Here are some strategies that you can start to engage in to advocate for opportunities for the BIPOC community:
- Become an ally; use your power and privilege to help dismantle oppressive systems that serve to promote white supremacy and negatively affects BIPOC’s career journeys.
- Partner with organizations that do advocacy work to address the specific needs of BIPOC.
- Assess if education streams your BIPOC clients are being steered into are limiting and help provide options to expand career opportunities.
- Empower your BIPOC clients by connecting them to mentorship, networks and leadership opportunities to help them build their career.
- Speak to employers about potential biases and blind spots, advocate for opportunities and amplify BIPOC voices.
- Stand up to racism and oppression when you see it, engage in crucial conversations and seek reinforcements to help support your work.
- Form a network that can be a referral source for culturally appropriate resources that can support mental health, build networks and enhance growth.
With these strategies in mind, continue to help your BIPOC clients succeed and navigate the barriers they may be experiencing in their career.
Jodi Tingling is a career and wellness practitioner who works with leaders, professionals and organizations to ensure they meet their true potential. Her true passion is working to empower the voices and experiences of Black Indigenous Women of Colour (BIWOC). As the founder of Creating New Steps, she amplifies organizations and professionals to meet their unique workplace goals.
Block, S., Galabuzi, G., & Tranjan, R. (2019) Canada’s colour coded income inequality. Canadian Centre for Policy Alternatives. Retrieved from policyalternatives.ca/sites/default/files/uploads/publications/National%20Office/2019/12/Canada%27s%20Colour%20Coded%20Income%20Inequality.pdf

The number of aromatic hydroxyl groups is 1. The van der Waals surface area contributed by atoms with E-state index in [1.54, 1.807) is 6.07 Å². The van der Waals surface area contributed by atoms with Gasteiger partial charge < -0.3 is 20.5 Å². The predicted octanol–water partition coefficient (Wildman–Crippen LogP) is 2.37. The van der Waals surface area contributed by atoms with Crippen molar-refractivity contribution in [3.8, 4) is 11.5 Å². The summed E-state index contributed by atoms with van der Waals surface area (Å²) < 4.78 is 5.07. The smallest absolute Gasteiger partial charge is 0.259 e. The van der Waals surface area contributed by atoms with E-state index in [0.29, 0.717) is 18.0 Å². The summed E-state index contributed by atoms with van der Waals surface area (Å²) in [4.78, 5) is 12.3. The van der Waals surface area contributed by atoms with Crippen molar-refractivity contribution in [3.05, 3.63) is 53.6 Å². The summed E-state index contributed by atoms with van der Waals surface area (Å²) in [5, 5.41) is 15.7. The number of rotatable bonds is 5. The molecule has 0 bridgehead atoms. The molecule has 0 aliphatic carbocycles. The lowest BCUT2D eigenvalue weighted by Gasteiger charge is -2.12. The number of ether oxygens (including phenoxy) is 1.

Comas-Díaz, L., Hall, G. N., & Neville, H. A. (2019). Racial trauma: Theory, research, and healing: Introduction to the special issue. American Psychologist, 74(1), 1-5. http://dx.doi.org/10.1037/amp0000442
Okun, Tema. (n.d.) White supremacy culture. Retrieved from collectiveliberation.org/wp-content/uploads/2013/01/White_Supremacy_Culture_Okun.pdf
Ryerson Diversity Institute. (2017). The Black experience project in the GTA: Overview report. Retrieved from ryerson.ca/content/dam/diversity/reports/black-experience-project-gta—1-overview-report.pdf
Ryerson Diversity Institute. (2019). Diversity leads women & racialized people in senior leadership positions. Retrieved from ryerson.ca/diversity/reports/DiversityLeads_Montreal_EN.pdf
The Conference Board of Canada. (2017). Racial wage gap. Retrieved from conferenceboard.ca/hcp/provincial/society/racial-gap.aspx?AspxAutoDetectCookieSupport=1#top
York University. (2017). Towards race equity in education: The schooling of Black students in the Greater Toronto Area. Retrieved from edu.yorku.ca/files/2017/04/Towards-Race-Equity-in-Education-April-2017.pdf?x60002